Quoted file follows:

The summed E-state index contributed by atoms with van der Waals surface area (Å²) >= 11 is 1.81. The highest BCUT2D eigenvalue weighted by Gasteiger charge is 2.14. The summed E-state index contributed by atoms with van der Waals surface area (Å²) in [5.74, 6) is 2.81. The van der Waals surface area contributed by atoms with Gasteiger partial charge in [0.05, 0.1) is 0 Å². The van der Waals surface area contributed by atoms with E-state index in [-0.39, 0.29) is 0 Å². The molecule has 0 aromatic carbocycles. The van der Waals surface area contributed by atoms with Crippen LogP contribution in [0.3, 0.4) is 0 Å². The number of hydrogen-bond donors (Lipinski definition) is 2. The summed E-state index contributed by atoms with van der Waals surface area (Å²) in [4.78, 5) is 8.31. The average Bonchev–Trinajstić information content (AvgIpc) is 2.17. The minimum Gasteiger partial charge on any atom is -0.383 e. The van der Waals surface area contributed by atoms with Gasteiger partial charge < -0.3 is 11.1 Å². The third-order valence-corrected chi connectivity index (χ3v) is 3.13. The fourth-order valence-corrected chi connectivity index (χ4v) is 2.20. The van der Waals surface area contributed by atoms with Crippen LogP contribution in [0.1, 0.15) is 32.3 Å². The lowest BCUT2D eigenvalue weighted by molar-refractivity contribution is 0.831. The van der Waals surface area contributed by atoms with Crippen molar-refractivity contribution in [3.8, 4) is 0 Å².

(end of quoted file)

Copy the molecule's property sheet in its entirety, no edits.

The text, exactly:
The summed E-state index contributed by atoms with van der Waals surface area (Å²) >= 11 is 1.81. The highest BCUT2D eigenvalue weighted by Gasteiger charge is 2.14. The summed E-state index contributed by atoms with van der Waals surface area (Å²) in [5.74, 6) is 2.81. The van der Waals surface area contributed by atoms with Gasteiger partial charge in [0.05, 0.1) is 0 Å². The van der Waals surface area contributed by atoms with E-state index in [-0.39, 0.29) is 0 Å². The molecule has 0 aromatic carbocycles. The van der Waals surface area contributed by atoms with Crippen LogP contribution in [0.3, 0.4) is 0 Å². The number of hydrogen-bond donors (Lipinski definition) is 2. The summed E-state index contributed by atoms with van der Waals surface area (Å²) in [4.78, 5) is 8.31. The average Bonchev–Trinajstić information content (AvgIpc) is 2.17. The minimum Gasteiger partial charge on any atom is -0.383 e. The van der Waals surface area contributed by atoms with Gasteiger partial charge < -0.3 is 11.1 Å². The third-order valence-corrected chi connectivity index (χ3v) is 3.13. The fourth-order valence-corrected chi connectivity index (χ4v) is 2.20. The van der Waals surface area contributed by atoms with Crippen LogP contribution in [0.1, 0.15) is 32.3 Å². The lowest BCUT2D eigenvalue weighted by molar-refractivity contribution is 0.831. The van der Waals surface area contributed by atoms with Crippen molar-refractivity contribution in [3.8, 4) is 0 Å².